Combatting counterfeiting food by using edible microchips

Producers of Parmigiano-Reggiano, the original parmesan cheese, are using edible microchips to protect against counterfeit products. The microchips are being placed on their cheese wheels to verify authenticity

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The European Union (EU) has granted protected status to over 3,500 products, including Parmigiano, Greek feta cheese, French Champagne, and Italian Parma raw ham. The market for protected products is valued at almost €80 billion annually. However, counterfeit products flood the market due to their premium prices. European food producers are employing innovative methods such as serial numbers, invisible ink, and DNA fingerprinting to guarantee the origin of their products. QR codes are also being used to provide information on aging and processing methods.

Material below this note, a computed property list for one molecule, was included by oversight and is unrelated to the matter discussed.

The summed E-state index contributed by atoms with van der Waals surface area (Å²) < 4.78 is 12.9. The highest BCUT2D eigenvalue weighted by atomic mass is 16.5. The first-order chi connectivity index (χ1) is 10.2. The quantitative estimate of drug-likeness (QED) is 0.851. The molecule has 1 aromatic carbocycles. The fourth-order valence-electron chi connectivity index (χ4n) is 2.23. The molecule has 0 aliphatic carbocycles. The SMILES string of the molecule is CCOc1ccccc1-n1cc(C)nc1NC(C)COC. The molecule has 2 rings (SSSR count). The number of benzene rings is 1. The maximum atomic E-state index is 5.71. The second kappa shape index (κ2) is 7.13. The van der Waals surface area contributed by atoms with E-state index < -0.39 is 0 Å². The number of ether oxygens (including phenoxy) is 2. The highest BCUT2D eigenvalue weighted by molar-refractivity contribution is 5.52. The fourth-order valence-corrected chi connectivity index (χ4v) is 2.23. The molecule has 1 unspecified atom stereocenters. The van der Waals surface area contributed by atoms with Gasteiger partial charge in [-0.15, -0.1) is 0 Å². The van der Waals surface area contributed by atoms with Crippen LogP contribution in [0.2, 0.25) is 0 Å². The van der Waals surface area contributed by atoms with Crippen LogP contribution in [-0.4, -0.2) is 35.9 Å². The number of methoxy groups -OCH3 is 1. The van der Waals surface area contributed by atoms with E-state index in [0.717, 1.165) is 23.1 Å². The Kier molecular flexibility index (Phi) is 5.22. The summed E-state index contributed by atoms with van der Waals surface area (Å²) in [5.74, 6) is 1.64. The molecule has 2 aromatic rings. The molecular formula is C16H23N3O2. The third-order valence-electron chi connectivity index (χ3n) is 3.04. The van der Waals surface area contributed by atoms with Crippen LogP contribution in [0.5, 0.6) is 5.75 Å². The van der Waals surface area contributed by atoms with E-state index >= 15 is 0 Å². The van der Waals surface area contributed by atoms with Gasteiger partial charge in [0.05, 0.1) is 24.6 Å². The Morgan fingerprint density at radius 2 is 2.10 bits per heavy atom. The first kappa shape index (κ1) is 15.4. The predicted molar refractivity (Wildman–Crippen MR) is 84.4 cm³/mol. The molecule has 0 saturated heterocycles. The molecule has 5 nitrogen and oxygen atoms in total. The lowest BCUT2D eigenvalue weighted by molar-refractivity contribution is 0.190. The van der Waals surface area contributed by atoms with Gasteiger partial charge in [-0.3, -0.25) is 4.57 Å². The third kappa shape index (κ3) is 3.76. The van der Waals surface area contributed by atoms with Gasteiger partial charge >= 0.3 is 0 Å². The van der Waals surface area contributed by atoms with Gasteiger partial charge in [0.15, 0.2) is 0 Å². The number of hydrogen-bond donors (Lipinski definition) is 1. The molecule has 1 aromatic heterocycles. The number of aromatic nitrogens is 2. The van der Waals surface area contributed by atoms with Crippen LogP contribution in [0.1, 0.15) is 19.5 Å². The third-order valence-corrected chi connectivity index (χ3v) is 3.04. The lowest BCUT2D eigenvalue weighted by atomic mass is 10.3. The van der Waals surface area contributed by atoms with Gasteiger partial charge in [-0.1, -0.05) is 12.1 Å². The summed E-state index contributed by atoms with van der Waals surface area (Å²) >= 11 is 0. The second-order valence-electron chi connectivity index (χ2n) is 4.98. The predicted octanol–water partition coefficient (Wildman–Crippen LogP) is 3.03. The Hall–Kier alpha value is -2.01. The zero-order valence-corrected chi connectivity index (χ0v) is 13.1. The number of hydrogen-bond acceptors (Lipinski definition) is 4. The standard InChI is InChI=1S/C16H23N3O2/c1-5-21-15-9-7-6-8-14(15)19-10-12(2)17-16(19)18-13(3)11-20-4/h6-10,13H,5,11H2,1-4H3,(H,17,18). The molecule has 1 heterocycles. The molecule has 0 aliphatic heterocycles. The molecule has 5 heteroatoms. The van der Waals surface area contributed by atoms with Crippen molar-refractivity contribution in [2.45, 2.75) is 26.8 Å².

The EU is facing challenges in protecting naming rights, such as for Champagne and feta. Legal action is taken against identified knockoff producers, including simultaneous lawsuits in multiple jurisdictions. Parmigiano producers are using edible microchips developed by p-Chip, which utilize blockchain technology to authenticate data and trace the cheese back to its milk producer. The chips have undergone extensive testing on over 100,000 Parmigiano wheels to ensure they withstand the aging process. These microchips, which can also be used in the automotive industry and livestock or crop management, cannot be remotely accessed, ensuring privacy. They represent a significant advancement in the fight against counterfeit food products and provide enhanced security for renowned food brands.